## Friday, February 9, 2024

### Another R Quirk

For the most part I like programming in R, but it is considerably quirkier than any other language I have used. I'm pretty sure that is what led to the development of what is known now as the "Tidyverse". The Tidyverse in turn introduces other quirks, as I've pointed out in a previous post.

One of the quirks in base R caused me a fair amount of grief recently. The context was an interactive program (written in Shiny, although that is beside the point here). At one point in the program the user would be staring at a table (the display of a data frame) and would select rows and columns for further analysis. The program would reduce the data frame to those rows and columns, and pass the reduced data frame to functions that would do things to it.

The program worked well until I innocently selected a bunch of rows and one column for analysis. That crashed the program with a rather cryptic (to me) error message saying that some function I was unaware of was not designed to work with a vector.

I eventually tracked down the line where the code died. The function I was unaware of apparently was baked into a library function I was using. As for the vector part, that was the result of what I would characterize as a "quirk" (though perhaps "booby trap" might be more accurate). I'll demonstrate using the mtcars data frame that automatically loads with R.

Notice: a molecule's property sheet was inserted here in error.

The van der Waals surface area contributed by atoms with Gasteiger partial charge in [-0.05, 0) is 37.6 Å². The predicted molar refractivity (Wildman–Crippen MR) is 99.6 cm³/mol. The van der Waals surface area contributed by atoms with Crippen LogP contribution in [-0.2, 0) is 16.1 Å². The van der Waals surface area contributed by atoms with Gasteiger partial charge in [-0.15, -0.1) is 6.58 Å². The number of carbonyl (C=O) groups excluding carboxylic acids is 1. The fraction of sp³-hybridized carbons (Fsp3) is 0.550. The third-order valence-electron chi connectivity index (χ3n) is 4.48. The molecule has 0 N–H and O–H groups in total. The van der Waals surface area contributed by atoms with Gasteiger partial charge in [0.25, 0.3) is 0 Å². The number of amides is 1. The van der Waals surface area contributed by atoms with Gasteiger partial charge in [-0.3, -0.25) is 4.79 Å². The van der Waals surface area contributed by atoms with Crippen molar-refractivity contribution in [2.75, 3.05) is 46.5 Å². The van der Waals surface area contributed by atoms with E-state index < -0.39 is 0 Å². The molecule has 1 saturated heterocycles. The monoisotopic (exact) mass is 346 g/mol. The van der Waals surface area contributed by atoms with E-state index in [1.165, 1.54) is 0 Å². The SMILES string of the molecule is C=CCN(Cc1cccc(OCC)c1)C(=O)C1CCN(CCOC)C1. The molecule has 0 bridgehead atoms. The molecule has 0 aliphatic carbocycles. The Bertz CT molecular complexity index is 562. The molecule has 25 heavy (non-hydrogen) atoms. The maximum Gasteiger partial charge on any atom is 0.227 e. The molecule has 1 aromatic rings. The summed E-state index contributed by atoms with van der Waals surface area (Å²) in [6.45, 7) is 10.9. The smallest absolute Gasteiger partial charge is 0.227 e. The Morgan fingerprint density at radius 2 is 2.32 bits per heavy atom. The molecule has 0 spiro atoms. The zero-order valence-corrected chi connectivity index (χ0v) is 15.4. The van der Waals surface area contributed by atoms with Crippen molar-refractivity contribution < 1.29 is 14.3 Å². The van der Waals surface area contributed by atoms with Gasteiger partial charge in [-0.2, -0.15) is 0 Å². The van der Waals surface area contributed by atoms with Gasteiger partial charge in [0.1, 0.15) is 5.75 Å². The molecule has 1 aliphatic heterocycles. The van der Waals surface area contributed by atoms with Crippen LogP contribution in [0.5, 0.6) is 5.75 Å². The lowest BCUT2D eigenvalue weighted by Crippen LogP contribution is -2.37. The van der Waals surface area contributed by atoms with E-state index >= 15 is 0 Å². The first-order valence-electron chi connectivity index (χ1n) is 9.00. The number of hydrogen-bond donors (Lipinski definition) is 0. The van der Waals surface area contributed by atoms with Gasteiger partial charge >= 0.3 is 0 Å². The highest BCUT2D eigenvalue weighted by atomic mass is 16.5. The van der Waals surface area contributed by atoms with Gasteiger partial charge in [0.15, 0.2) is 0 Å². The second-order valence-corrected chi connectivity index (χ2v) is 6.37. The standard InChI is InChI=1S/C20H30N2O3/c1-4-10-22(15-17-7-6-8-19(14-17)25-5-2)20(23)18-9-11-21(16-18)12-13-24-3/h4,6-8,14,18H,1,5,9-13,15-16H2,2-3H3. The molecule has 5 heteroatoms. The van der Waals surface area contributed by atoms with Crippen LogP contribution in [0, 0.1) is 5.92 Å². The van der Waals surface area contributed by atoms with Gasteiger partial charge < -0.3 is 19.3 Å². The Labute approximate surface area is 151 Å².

Consider the following code chunk.

rows <- 1:3
cols <- c("mpg", "cyl")
temp <- mtcars[rows, cols]
str(temp)

This extracts a subset of three rows and two columns from mtcars and presents it as a data frame.

'data.frame':    3 obs. of  2 variables:
$mpg: num 21 21 22.8$ cyl: num  6 6 4

So far, so good. Now suppose we choose only one column and rerun the code.

rows <- 1:3
cols <- c("mpg")
temp <- mtcars[rows, cols]
str(temp)

Here is the result.

num [1:3] 21 21 22.8

Our data frame just became a vector. That was what caused the crash in my program.

Since I was using the dplyr library elsewhere, there was an easy fix once I knew what the culprit was.

rows <- 1:3
cols <- c("mpg")
temp <- mtcars[rows, ] |> select(all_of(cols))
str(temp)

The result, as expected, is a data frame.

'data.frame':    3 obs. of  1 variable:
\$ mpg: num  21 21 22.8

There will be situations where you grab one column of a data frame and want it to be a vector, and situations (such as mine) where you want it to be a data frame, so the designers of the language have to choose which route to go. I just wish they had opted to retain structure (in this case data frame) until explicitly dropped, rather than drop it without warning.